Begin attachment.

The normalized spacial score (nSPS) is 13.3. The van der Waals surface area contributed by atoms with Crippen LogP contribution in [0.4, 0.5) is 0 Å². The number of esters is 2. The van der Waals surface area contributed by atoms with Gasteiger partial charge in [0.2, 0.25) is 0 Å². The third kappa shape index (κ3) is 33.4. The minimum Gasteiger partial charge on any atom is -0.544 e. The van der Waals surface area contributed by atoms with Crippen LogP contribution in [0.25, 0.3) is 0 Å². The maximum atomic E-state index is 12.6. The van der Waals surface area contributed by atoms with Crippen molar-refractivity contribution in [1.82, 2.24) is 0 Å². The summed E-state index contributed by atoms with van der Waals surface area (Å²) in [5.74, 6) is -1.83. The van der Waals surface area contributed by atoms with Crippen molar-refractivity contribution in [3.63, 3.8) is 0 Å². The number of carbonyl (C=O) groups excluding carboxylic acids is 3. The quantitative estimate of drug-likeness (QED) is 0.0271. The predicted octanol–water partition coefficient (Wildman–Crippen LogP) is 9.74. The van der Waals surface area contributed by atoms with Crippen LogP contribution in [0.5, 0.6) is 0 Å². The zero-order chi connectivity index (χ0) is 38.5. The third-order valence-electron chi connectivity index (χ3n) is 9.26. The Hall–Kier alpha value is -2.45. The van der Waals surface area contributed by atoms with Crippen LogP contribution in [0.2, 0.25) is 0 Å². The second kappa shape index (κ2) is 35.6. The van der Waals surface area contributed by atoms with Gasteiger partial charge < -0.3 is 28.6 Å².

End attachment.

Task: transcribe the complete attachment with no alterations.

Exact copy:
The normalized spacial score (nSPS) is 13.3. The van der Waals surface area contributed by atoms with Crippen LogP contribution in [0.4, 0.5) is 0 Å². The number of esters is 2. The van der Waals surface area contributed by atoms with Gasteiger partial charge in [0.2, 0.25) is 0 Å². The third kappa shape index (κ3) is 33.4. The minimum Gasteiger partial charge on any atom is -0.544 e. The van der Waals surface area contributed by atoms with Crippen LogP contribution in [0.25, 0.3) is 0 Å². The maximum atomic E-state index is 12.6. The van der Waals surface area contributed by atoms with Crippen molar-refractivity contribution in [1.82, 2.24) is 0 Å². The summed E-state index contributed by atoms with van der Waals surface area (Å²) in [5.74, 6) is -1.83. The van der Waals surface area contributed by atoms with Crippen molar-refractivity contribution in [3.63, 3.8) is 0 Å². The number of carbonyl (C=O) groups excluding carboxylic acids is 3. The quantitative estimate of drug-likeness (QED) is 0.0271. The predicted octanol–water partition coefficient (Wildman–Crippen LogP) is 9.74. The van der Waals surface area contributed by atoms with Crippen LogP contribution in [0.5, 0.6) is 0 Å². The zero-order chi connectivity index (χ0) is 38.5. The third-order valence-electron chi connectivity index (χ3n) is 9.26. The Hall–Kier alpha value is -2.45. The van der Waals surface area contributed by atoms with Crippen LogP contribution in [0.2, 0.25) is 0 Å². The second kappa shape index (κ2) is 35.6. The van der Waals surface area contributed by atoms with Gasteiger partial charge < -0.3 is 28.6 Å².